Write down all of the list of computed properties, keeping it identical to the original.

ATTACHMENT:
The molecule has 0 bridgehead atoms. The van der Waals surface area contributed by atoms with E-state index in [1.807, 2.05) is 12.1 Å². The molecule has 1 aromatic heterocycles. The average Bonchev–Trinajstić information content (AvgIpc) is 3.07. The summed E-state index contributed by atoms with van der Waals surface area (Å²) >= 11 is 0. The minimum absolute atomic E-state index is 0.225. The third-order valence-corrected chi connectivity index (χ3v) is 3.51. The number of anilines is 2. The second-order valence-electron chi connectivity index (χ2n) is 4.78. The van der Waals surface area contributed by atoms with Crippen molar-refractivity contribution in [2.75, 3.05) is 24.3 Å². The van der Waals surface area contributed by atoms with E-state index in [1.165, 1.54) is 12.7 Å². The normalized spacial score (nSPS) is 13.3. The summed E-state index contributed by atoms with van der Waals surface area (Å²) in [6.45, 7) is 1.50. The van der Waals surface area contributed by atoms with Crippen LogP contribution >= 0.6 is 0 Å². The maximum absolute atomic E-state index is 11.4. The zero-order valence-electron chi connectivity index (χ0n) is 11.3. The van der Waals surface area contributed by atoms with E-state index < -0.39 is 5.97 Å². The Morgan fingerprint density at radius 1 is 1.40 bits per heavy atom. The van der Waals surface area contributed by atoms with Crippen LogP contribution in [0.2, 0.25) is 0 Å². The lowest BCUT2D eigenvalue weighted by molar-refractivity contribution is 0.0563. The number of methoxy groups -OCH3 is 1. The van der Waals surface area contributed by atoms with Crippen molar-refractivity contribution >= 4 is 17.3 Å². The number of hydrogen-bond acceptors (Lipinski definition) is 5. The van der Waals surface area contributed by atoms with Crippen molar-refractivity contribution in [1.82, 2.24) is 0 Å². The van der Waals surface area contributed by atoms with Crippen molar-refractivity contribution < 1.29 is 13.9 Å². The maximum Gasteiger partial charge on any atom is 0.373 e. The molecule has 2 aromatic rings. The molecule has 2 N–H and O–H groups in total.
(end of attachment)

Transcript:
The molecule has 0 bridgehead atoms. The van der Waals surface area contributed by atoms with E-state index in [1.807, 2.05) is 12.1 Å². The molecule has 1 aromatic heterocycles. The average Bonchev–Trinajstić information content (AvgIpc) is 3.07. The summed E-state index contributed by atoms with van der Waals surface area (Å²) >= 11 is 0. The minimum absolute atomic E-state index is 0.225. The third-order valence-corrected chi connectivity index (χ3v) is 3.51. The number of anilines is 2. The second-order valence-electron chi connectivity index (χ2n) is 4.78. The van der Waals surface area contributed by atoms with Crippen molar-refractivity contribution in [2.75, 3.05) is 24.3 Å². The van der Waals surface area contributed by atoms with E-state index in [1.165, 1.54) is 12.7 Å². The normalized spacial score (nSPS) is 13.3. The summed E-state index contributed by atoms with van der Waals surface area (Å²) in [6.45, 7) is 1.50. The van der Waals surface area contributed by atoms with Crippen LogP contribution >= 0.6 is 0 Å². The maximum absolute atomic E-state index is 11.4. The zero-order valence-electron chi connectivity index (χ0n) is 11.3. The van der Waals surface area contributed by atoms with E-state index < -0.39 is 5.97 Å². The Morgan fingerprint density at radius 1 is 1.40 bits per heavy atom. The van der Waals surface area contributed by atoms with Crippen LogP contribution in [0.2, 0.25) is 0 Å². The lowest BCUT2D eigenvalue weighted by molar-refractivity contribution is 0.0563. The number of methoxy groups -OCH3 is 1. The van der Waals surface area contributed by atoms with Crippen molar-refractivity contribution >= 4 is 17.3 Å². The number of hydrogen-bond acceptors (Lipinski definition) is 5. The van der Waals surface area contributed by atoms with Crippen molar-refractivity contribution in [1.82, 2.24) is 0 Å². The van der Waals surface area contributed by atoms with Crippen molar-refractivity contribution < 1.29 is 13.9 Å². The maximum Gasteiger partial charge on any atom is 0.373 e. The molecule has 2 aromatic rings. The molecule has 2 N–H and O–H groups in total.